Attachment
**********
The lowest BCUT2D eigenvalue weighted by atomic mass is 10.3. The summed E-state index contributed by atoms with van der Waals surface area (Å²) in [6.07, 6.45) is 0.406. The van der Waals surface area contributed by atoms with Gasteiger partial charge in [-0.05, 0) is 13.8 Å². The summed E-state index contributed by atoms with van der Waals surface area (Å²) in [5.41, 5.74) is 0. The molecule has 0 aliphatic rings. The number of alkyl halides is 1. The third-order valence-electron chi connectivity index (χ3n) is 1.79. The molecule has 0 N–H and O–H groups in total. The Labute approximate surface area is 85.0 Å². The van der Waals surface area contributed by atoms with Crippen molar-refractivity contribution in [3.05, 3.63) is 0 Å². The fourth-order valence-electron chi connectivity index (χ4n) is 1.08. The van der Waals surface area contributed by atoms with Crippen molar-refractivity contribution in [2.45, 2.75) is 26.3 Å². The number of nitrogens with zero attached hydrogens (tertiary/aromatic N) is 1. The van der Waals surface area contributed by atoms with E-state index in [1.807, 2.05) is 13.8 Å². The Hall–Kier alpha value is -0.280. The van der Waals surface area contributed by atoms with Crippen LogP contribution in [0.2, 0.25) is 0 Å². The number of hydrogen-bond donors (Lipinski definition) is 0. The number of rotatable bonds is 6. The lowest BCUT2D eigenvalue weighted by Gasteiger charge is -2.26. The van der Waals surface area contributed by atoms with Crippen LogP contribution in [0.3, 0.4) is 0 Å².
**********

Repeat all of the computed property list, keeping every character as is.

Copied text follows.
The lowest BCUT2D eigenvalue weighted by atomic mass is 10.3. The summed E-state index contributed by atoms with van der Waals surface area (Å²) in [6.07, 6.45) is 0.406. The van der Waals surface area contributed by atoms with Gasteiger partial charge in [-0.05, 0) is 13.8 Å². The summed E-state index contributed by atoms with van der Waals surface area (Å²) in [5.41, 5.74) is 0. The molecule has 0 aliphatic rings. The number of alkyl halides is 1. The third-order valence-electron chi connectivity index (χ3n) is 1.79. The molecule has 0 N–H and O–H groups in total. The Labute approximate surface area is 85.0 Å². The van der Waals surface area contributed by atoms with Crippen molar-refractivity contribution in [3.05, 3.63) is 0 Å². The fourth-order valence-electron chi connectivity index (χ4n) is 1.08. The van der Waals surface area contributed by atoms with Crippen molar-refractivity contribution in [2.45, 2.75) is 26.3 Å². The number of nitrogens with zero attached hydrogens (tertiary/aromatic N) is 1. The van der Waals surface area contributed by atoms with E-state index in [1.807, 2.05) is 13.8 Å². The Hall–Kier alpha value is -0.280. The van der Waals surface area contributed by atoms with Crippen LogP contribution in [0.2, 0.25) is 0 Å². The number of hydrogen-bond donors (Lipinski definition) is 0. The number of rotatable bonds is 6. The lowest BCUT2D eigenvalue weighted by Gasteiger charge is -2.26. The van der Waals surface area contributed by atoms with Crippen LogP contribution in [0.3, 0.4) is 0 Å².